So Cal education, LAUSD, the Cal States and the UCs

California's revised budget: Public higher education faces continued budget crunch

Gov. Jerry Brown

Kevork Djansezian/Getty Images

California Gov. Jerry Brown speaks during a news conference on May 14, 2012 in Los Angeles, California. Brown proposes $8.3 billion cuts in California to help close a projected $16 billion budget shortfall.

It’s time to hold your nose and take a hard swallow. As Governor Jerry Brown disclosed the latest revised budget for the state, he said it’s time for Californians to take their medicine. The projected budget deficit has hit almost $16 billion, far greater than officials anticipated just five months ago.

That'll mean some "painful cuts" for the state's higher education institutions. 

That is unless voters pass a tax initiative intended to maintain the state’s public school budget at its present level. That still keeps California’s higher education spending well below Kentucky’s, Mississippi’s, and West Virginia’s.
If the tax ballot measure fails, the University of California and California State systems would each receive $250 million less than they did this year. That’s $50 million more in cuts than projected back in January.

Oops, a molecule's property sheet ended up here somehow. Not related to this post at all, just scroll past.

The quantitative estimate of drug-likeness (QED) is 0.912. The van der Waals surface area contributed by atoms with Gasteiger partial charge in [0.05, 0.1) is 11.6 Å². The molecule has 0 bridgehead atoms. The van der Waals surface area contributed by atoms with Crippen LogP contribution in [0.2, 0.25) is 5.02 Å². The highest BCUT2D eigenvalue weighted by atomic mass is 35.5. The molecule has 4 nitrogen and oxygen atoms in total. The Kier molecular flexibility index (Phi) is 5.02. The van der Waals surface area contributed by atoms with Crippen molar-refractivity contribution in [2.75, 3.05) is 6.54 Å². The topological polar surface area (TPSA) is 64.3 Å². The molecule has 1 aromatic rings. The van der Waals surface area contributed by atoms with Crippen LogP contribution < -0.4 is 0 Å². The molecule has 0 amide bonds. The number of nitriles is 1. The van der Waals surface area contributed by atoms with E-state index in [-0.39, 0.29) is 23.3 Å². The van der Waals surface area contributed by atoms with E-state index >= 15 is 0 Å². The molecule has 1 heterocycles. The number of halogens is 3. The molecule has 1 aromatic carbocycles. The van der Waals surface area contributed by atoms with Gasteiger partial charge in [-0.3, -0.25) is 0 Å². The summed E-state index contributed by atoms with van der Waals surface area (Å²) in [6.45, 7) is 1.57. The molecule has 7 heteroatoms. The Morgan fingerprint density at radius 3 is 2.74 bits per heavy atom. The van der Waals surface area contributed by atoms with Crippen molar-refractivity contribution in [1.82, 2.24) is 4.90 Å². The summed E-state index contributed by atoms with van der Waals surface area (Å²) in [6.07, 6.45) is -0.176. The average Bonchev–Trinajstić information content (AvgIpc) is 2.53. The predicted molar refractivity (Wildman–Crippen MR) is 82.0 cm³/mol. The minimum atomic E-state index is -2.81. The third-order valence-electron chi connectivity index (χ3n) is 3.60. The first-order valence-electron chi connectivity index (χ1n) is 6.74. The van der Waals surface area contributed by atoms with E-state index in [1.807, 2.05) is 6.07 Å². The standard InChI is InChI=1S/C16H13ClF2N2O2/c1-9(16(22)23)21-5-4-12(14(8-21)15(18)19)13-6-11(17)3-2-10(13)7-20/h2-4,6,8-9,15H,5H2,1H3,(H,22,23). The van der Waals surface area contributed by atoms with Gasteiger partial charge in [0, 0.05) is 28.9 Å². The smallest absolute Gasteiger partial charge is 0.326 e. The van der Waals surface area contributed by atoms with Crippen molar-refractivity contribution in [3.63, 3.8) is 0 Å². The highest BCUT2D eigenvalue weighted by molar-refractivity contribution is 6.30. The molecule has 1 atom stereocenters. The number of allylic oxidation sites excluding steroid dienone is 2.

Lars Walton, a vice chancellor at UC Irvine, said the cuts project a bleak future ahead for the UC system alongside with administrative cuts it’s already made.

"We’ve laid off, system wide, 4,400 employees," says Walton. "Eliminated close to 4,000 positions, deferred academic hiring, cut academic programs, and certainly that has pulled back the university as far as we can go. So there’s little that we can do anymore in terms of wiggle room on the edges."

The Cal State system also operates on the fiscal edge. At Cal State Long Beach, the school faces a deficit of about $34 million according to President King Alexander.

"That’s equivalent to us basically closing the entire College of Business and the entire College of Engineering," he said. 

In preparation for more reductions, Alexander said all 23 Cal State campuses have already closed enrollment for the Spring 2013 semester. That means Cal state schools won’t admit any transfer students mid-year. The system’s also considering waitlisting the entire incoming class for the 2013 Fall semester.

The situation is just as dire at community colleges. Jonathan Lightman is executive director of the Faculty Association of California Community Colleges. He hopes that the potential consequences of state budget cuts will move voters in November.